“They’re gonna do crazy things, but we can’t be distracted about that,” said Kemp. “She’s trying to distract Georgians from the issues that are at hand. And she’s been trying to do that the whole campaign, because she doesn’t want to talk about 40 year high inflation that’s been caused by a president that she worked to get elected.”
An AJC analysis found Kemp’s assets depreciated during his first year in office. But he increased his overall net worth by erasing $6.3 million in debt, much of which came from divesting from Hart AgStrong, a costly and controversial seed-crushing operation with plants in northeast Georgia and Kentucky.
Beyond Kemp’s personal finances, the “kickback” ads refer to the bumpy rollout of one-time federal aid to some of Georgia’s poorest residents, who are each eligible to receive payments of $350. A narrator calls the payouts a “smokescreen — Brian Kemp’s way of distracting you.”
The AJC reported last week that more than 800,000 Georgia residents have claimed the money and spent it largely on utility bills, groceries and other retail purchases.
But the terms for redeeming these funds have also sowed confusion. The payments cannot be converted into cash, and recipients are encountering difficulties when trying to use the money, which has so far been paid out in the form of a virtual pre-paid card.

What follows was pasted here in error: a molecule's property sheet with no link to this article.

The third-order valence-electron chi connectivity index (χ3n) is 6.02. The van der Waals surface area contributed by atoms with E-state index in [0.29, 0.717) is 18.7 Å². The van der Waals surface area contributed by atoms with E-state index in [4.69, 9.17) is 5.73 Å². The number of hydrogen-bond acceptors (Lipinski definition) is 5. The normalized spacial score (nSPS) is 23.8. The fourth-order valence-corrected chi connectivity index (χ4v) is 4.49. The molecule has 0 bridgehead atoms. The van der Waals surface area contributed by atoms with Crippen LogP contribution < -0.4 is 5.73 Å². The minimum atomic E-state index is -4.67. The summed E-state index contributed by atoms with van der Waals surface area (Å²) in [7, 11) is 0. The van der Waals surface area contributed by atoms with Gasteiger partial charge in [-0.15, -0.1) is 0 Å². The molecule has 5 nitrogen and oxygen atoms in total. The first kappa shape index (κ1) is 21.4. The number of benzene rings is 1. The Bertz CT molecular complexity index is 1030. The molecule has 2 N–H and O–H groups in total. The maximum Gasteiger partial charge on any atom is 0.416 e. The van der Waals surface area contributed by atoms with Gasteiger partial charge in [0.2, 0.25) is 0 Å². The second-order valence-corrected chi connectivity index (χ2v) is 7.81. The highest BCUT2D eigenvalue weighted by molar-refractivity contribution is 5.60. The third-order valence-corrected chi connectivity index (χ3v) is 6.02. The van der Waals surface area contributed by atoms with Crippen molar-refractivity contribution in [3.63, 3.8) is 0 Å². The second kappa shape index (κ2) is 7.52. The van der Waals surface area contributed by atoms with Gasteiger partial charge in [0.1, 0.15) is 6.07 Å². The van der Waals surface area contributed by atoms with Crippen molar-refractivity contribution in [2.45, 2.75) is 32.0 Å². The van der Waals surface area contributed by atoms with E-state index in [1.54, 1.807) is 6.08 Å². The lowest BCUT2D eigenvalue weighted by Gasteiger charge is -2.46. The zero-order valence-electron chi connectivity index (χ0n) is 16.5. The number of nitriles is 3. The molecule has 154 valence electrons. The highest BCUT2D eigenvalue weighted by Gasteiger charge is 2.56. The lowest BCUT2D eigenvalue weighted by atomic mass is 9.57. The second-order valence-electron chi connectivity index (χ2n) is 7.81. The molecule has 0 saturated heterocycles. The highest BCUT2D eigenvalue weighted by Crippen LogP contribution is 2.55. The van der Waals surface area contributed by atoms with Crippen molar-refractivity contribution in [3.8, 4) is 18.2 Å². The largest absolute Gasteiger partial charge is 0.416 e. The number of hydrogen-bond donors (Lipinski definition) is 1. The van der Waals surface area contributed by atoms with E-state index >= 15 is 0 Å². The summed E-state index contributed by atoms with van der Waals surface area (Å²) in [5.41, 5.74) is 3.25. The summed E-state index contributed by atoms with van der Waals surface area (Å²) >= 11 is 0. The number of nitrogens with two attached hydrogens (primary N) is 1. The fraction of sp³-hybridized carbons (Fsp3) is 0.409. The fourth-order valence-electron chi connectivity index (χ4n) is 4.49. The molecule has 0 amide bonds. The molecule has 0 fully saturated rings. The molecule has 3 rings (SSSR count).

And the ads also mention a no-bid contract awarded to Jackson Healthcare during the COVID-19 pandemic to help overwhelmed hospitals get temporary nurses. Officials said the state has paid the Alpharetta-based firm more than $694 million since 2020.
Jackson Healthcare and the family that runs it have been political donors to Kemp’s campaigns.
In tandem with the ad rollout, Abrams’ campaign highlighted young Georgians who worry about their future under Kemp.
“As cliche as it sounds, I do want a future that I can see, and not have to cry about because I’m afraid as to whether or not I can even get there,” said Kaitlyn Baker, a veterinary assistant training to be a full veterinarian but is uninsured. “But with Stacey on board, I can afford everything I’m reaching for.”